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The Indiana Daily Student

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“Peter Pan” coming to Buskirk-Chumley Theater

Cardinal Stage Company will be performing "Peter Pan" Dec. 15 though Dec. 30. The musical adaptation of the story premiered first on Broadway in the 1950s.

The heartwarming classic “Peter Pan” is making its way to Bloomington for the holiday season.

Cardinal Stage Company's production of the musical “Peter Pan” premiered Dec. 15 and runs through Dec. 30 at the Buskirk-Chumley Theater.

True to the classic story, “Peter Pan” begins when its namesake visits the children of the Darling family in the night, claiming to be from a magical place called Neverland. With the aid of fairy dust, Peter and the children fly off on an adventure. 

Once they get to Neverland, they must work together to defeat the evil pirate, Captain Hook.

“Their journey of limitless imagination and self-discovery captivates audiences of all ages, reminding the child within all of us to ‘never grow up,'” according to the “Peter Pan” press release.

The show focuses on age and not wanting to grow up, Olivia LaBarge, the actress playing Wendy, said.

“The story really plays on the friendship and the respect between Wendy and Peter,” LaBarge said. “Wendy knows how Peter is, and that he doesn’t want to grow up, and while respecting that, they still play family. Nobody wants to grow up, but it just sort of happens to us and we can’t be like Peter, who just stays a kid forever and stays in Neverland.”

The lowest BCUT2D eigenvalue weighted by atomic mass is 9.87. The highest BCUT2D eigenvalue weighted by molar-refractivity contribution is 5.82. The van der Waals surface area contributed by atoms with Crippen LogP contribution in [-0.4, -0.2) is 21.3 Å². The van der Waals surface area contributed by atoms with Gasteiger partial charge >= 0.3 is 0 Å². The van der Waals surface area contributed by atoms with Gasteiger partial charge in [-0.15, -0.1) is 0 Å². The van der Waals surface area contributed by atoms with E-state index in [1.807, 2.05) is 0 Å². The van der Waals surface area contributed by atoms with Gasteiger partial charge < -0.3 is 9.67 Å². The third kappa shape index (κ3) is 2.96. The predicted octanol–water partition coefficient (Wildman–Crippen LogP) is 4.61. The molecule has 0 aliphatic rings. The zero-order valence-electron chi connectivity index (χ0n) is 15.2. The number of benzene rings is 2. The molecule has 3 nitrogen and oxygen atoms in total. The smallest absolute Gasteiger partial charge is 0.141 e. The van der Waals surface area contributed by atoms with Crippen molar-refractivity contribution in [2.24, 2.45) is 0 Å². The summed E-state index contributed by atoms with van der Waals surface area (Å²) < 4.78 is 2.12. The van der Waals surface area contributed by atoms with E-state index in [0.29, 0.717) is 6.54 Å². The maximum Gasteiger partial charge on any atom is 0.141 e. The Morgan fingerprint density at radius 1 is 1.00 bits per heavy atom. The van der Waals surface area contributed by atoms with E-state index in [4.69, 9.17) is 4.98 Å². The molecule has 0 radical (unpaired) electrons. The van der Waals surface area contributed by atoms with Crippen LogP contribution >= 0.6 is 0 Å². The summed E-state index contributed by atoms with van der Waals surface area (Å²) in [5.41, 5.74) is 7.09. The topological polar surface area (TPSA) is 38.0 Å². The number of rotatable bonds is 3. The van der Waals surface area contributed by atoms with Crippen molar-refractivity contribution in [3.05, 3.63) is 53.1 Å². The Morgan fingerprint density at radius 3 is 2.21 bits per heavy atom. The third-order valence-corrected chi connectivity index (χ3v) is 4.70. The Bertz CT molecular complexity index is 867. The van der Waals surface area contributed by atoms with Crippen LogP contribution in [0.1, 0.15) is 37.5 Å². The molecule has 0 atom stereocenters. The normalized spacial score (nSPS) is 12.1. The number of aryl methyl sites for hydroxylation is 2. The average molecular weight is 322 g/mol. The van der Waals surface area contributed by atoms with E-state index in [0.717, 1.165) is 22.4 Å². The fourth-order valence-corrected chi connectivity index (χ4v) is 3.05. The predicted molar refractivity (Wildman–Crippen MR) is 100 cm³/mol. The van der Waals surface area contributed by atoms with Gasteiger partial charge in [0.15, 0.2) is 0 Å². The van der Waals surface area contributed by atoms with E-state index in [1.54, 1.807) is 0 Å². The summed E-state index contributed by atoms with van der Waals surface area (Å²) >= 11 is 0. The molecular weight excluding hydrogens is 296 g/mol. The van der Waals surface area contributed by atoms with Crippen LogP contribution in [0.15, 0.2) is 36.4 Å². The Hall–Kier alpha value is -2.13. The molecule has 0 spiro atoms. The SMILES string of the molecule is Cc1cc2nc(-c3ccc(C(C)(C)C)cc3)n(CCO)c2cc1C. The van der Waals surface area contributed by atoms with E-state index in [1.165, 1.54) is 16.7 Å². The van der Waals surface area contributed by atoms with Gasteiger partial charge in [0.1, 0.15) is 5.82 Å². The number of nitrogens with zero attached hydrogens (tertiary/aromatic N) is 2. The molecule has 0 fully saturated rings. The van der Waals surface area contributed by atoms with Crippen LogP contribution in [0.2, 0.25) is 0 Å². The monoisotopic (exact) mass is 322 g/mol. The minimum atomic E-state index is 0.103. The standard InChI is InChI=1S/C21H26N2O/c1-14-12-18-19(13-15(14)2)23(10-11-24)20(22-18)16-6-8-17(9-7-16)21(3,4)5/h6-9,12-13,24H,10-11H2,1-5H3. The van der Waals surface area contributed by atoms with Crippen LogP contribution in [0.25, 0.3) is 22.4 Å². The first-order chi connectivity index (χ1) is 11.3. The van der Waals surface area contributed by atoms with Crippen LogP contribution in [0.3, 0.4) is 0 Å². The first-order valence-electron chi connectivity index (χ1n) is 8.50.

LaBarge said the Victorian Christmas nostalgia was another strong focus of the production.

“It’s just so magical and the Christmas spirit is alive,” LaBarge said. “The Darling family is period appropriate for the Victorian era, the whole thing is kind of a play on nostalgia for Christmas time.”

The show features flying, magic and a narrator who sets the scene and atmosphere in a storybook style. Along with these flashy elements, characters develop emotionally throughout the show and their relationships change because of it.

“This show is often done in a surface level, not delving too much into the seriousness of the emotional aspect of it,” LaBarge said. “Our director is focusing on the emotional aspect of it. It’s really geared towards both the adult audience and the child audience.”

This adaptation of “Peter Pan” premiered on Broadway in 1954. The show features Broadway musical numbers and dancing.

Much of the music is for storytelling or audience engagement, LaBarge said.

“There are some ballads, there are some up-tempo pieces,” LaBarge said. “Most of them are to tell a story, or they’re to get the audience interested.”

In “Never Never Land,” Peter Pan describes his home and the magical aspects of it, and in “Distant Melody,” he sings of a heartwarming song he heard long ago and sometimes thinks about as he falls asleep.

“The musical numbers compliment the rest of the story,” LaBarge said. 

She said overall, “Peter Pan” will make a lot of people’s holidays a little brighter.

“You’ll have moments where your heart kind of aches and you’ll have moments where you’re so excited,” LaBarge said. “If you want a feel-good show, it’ll be here for you.”

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